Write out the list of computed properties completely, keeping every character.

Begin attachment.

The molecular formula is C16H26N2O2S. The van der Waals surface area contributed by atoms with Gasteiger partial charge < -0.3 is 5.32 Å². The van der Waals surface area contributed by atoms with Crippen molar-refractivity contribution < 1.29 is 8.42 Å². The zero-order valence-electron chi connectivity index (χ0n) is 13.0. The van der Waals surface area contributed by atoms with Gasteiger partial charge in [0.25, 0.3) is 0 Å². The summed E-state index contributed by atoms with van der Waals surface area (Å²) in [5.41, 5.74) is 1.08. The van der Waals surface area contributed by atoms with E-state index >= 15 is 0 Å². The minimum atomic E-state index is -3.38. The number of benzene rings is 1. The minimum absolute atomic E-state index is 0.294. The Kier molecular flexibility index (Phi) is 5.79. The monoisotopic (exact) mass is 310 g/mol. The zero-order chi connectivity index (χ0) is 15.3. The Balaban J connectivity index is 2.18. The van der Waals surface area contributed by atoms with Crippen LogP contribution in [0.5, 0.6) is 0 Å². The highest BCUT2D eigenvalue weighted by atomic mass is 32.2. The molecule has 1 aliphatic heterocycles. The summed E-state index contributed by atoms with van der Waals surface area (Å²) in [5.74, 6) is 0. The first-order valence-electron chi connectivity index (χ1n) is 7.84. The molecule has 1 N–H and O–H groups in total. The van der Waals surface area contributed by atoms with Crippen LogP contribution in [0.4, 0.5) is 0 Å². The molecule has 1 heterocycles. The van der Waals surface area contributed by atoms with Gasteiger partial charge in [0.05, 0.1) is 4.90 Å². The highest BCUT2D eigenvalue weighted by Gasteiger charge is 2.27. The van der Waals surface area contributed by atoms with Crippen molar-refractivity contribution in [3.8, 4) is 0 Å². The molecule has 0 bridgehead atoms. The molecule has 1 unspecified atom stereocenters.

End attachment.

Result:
The molecular formula is C16H26N2O2S. The van der Waals surface area contributed by atoms with Gasteiger partial charge < -0.3 is 5.32 Å². The van der Waals surface area contributed by atoms with Crippen molar-refractivity contribution < 1.29 is 8.42 Å². The zero-order valence-electron chi connectivity index (χ0n) is 13.0. The van der Waals surface area contributed by atoms with Gasteiger partial charge in [0.25, 0.3) is 0 Å². The summed E-state index contributed by atoms with van der Waals surface area (Å²) in [5.41, 5.74) is 1.08. The van der Waals surface area contributed by atoms with E-state index >= 15 is 0 Å². The minimum atomic E-state index is -3.38. The number of benzene rings is 1. The minimum absolute atomic E-state index is 0.294. The Kier molecular flexibility index (Phi) is 5.79. The monoisotopic (exact) mass is 310 g/mol. The zero-order chi connectivity index (χ0) is 15.3. The Balaban J connectivity index is 2.18. The van der Waals surface area contributed by atoms with Crippen LogP contribution in [0.5, 0.6) is 0 Å². The highest BCUT2D eigenvalue weighted by atomic mass is 32.2. The molecule has 1 aliphatic heterocycles. The summed E-state index contributed by atoms with van der Waals surface area (Å²) in [5.74, 6) is 0. The first-order valence-electron chi connectivity index (χ1n) is 7.84. The molecule has 1 N–H and O–H groups in total. The van der Waals surface area contributed by atoms with Crippen LogP contribution in [0.4, 0.5) is 0 Å². The molecule has 1 heterocycles. The van der Waals surface area contributed by atoms with Gasteiger partial charge in [0.05, 0.1) is 4.90 Å². The highest BCUT2D eigenvalue weighted by Gasteiger charge is 2.27. The van der Waals surface area contributed by atoms with Crippen molar-refractivity contribution in [3.8, 4) is 0 Å². The molecule has 0 bridgehead atoms. The molecule has 1 unspecified atom stereocenters.